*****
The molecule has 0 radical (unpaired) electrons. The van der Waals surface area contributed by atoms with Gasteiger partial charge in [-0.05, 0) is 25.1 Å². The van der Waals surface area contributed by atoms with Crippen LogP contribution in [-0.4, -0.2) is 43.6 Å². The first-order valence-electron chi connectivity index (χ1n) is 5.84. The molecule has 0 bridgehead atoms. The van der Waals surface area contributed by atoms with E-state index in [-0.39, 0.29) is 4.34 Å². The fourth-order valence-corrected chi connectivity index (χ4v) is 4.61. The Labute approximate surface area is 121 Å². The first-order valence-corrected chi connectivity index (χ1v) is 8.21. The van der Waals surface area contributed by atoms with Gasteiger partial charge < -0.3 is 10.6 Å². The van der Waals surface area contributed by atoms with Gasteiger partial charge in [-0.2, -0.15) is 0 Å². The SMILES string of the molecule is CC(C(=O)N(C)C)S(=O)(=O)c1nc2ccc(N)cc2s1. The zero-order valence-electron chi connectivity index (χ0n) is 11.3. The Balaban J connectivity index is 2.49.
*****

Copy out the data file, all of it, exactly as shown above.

The molecule has 0 radical (unpaired) electrons. The van der Waals surface area contributed by atoms with Gasteiger partial charge in [-0.05, 0) is 25.1 Å². The van der Waals surface area contributed by atoms with Crippen LogP contribution in [-0.4, -0.2) is 43.6 Å². The first-order valence-electron chi connectivity index (χ1n) is 5.84. The molecule has 0 bridgehead atoms. The van der Waals surface area contributed by atoms with E-state index in [-0.39, 0.29) is 4.34 Å². The fourth-order valence-corrected chi connectivity index (χ4v) is 4.61. The Labute approximate surface area is 121 Å². The first-order valence-corrected chi connectivity index (χ1v) is 8.21. The van der Waals surface area contributed by atoms with Gasteiger partial charge < -0.3 is 10.6 Å². The van der Waals surface area contributed by atoms with Gasteiger partial charge in [-0.2, -0.15) is 0 Å². The SMILES string of the molecule is CC(C(=O)N(C)C)S(=O)(=O)c1nc2ccc(N)cc2s1. The zero-order valence-electron chi connectivity index (χ0n) is 11.3. The Balaban J connectivity index is 2.49.